World Mental Health Day

Today is World Mental Health Day.

All over the world people will take to social media to share their experiences with a mental illness, preach about the importance of speaking up about mental health, and utilise a number of hashtags to spread their message far and wide. Yet, after today, the majority of people discussing mental health will not speak up about it again until next year when World Mental Health Day 2020 rolls around.


Raising awareness is essential. According to the World Health Organisation, one in four people will suffer from mental ill health at some point in their lives. They estimate almost half a billion people are currently living with a mental illness. This is why conversations about mental health are important. The more we speak up about it and normalise conversations about mental health, the more likely we are to reduce stigma and save lives. 

Awareness is crucial, but we also need action. Hashtags can only do so much. We need the proper care and treatment. Studies have shown that treatment through early intervention is vital, yet this is not available for everyone. Properly funded and accessible healthcare is treated as a luxury rather than a necessity. Yet, on every World Mental Health Day, governmental officials will preach about how we need to take care of our mental health and reach out for support when we need it. They don’t see that we don’t want their empty, meaningless words; we want action and we need funding. Mental health services need to be made a priority. 


In the past five years since actively entering recovery, no professional support for my mental health has been adequate. Despite many trips to the doctors, I never received any support for my mental health. As a result, I battled agoraphobia and bulimia on my own. I felt as if I had no choice. When I was eventually referred to my local mental health services, all they could provide was CBT through a popular mental health charity and consisted of weekly telephone calls. There were no face-to-face sessions. While telephone calls terrified me due to my social anxiety, I gave them a try because I needed support. They called me twice before the phone calls stopped entirely.

In 2014, I was diagnosed with a condition, one I’m not ready to share yet, where one of the symptoms is debilitating anxiety. I have had medication thrown at me but it is ineffective. The course of treatment I need is rigorous therapy, yet the type of therapy I need is very specific and currently unavailable on the NHS. I’ve been advised to go private but that is not something I’m able to afford as I was quoted £49 per session. While I believe my mental health is important and worth the money, I’m a full-time student on a part-time wage living in privately rented accommodation with bills that need paying. £49 a session, with weekly sessions advised, is much more than I can afford at this time.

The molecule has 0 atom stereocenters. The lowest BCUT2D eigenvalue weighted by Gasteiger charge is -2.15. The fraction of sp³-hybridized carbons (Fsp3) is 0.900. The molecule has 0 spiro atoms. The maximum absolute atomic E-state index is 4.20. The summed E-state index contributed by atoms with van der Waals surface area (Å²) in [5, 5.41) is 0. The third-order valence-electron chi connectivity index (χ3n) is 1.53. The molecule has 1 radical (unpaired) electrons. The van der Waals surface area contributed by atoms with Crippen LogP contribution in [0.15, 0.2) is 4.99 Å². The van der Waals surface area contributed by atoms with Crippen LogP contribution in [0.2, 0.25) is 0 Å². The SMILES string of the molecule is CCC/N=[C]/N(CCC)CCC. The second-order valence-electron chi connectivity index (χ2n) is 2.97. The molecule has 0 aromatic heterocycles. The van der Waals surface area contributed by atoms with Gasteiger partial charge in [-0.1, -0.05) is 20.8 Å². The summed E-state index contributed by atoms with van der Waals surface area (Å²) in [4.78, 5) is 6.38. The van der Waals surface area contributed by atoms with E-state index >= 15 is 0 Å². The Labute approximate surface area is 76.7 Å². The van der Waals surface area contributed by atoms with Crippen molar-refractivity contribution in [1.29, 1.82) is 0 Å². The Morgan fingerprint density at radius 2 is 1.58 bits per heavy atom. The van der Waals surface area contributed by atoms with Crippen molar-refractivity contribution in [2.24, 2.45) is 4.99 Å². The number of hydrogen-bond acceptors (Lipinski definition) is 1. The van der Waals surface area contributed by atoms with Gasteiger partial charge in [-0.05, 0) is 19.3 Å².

While I’m incredibly grateful for the NHS, it is not perfect. It’s not the fault of the healthcare professionals who work for the NHS but rather those in charge who refuse to fund necessary and vital services. It’s not only the mental health services that lack the proper funding. All services are impacted. Doctors, nurses, laboratory staff, and everyone who keeps the hospitals functioning, such as the porters, cleaners, and kitchen staff, are also affected by the government failing to act. Healthcare professionals are being failed. Patients are being failed.

Suicide rates are already alarmingly high. Without vital services to provide early intervention, suicide rates are going to continually increase. Suicide is a public health epidemic and something must be done to tackle it.

We can – and should – keep raising awareness but there is only so much we can do. Keep pressuring your government to treat healthcare as a necessity rather than the luxury they’re convinced it is. Keep using your voice because it does make a difference. With any luck, we’ll have something different to blog about on World Mental Health Day 2020.

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  1. Thank you for sharing you story, Kelly, it’s such a brave, honest and insightful read. I’m sorry to hear you had so many bad experiences with the medical professionals. I can relate to this too – private counselling was the only time I felt like I was getting proper help, although like you say it is so expensive not many of us can access it for very long. It’s lovely you have such a supportive partner, I also feel sad for those who do not have that and have to solely rely on the NHS systems, it is quite worrying. This is such a well written and thoughtful post, thank you for sharing, we can only hope that things will improve in the future <3 xx

    Bexa |

    1. It makes me feel sad to think about those people as well, and the number of people who are slipping through the cracks because there isn’t an adequate service that can help them. It’s awful to think that the only time you felt you were getting proper help was privately, although I’m glad you were able to get the help you needed. I love the NHS and what it has done for people and continues to do, but we definitely do need to see an improvement.
      Thank you for your comment ❤️

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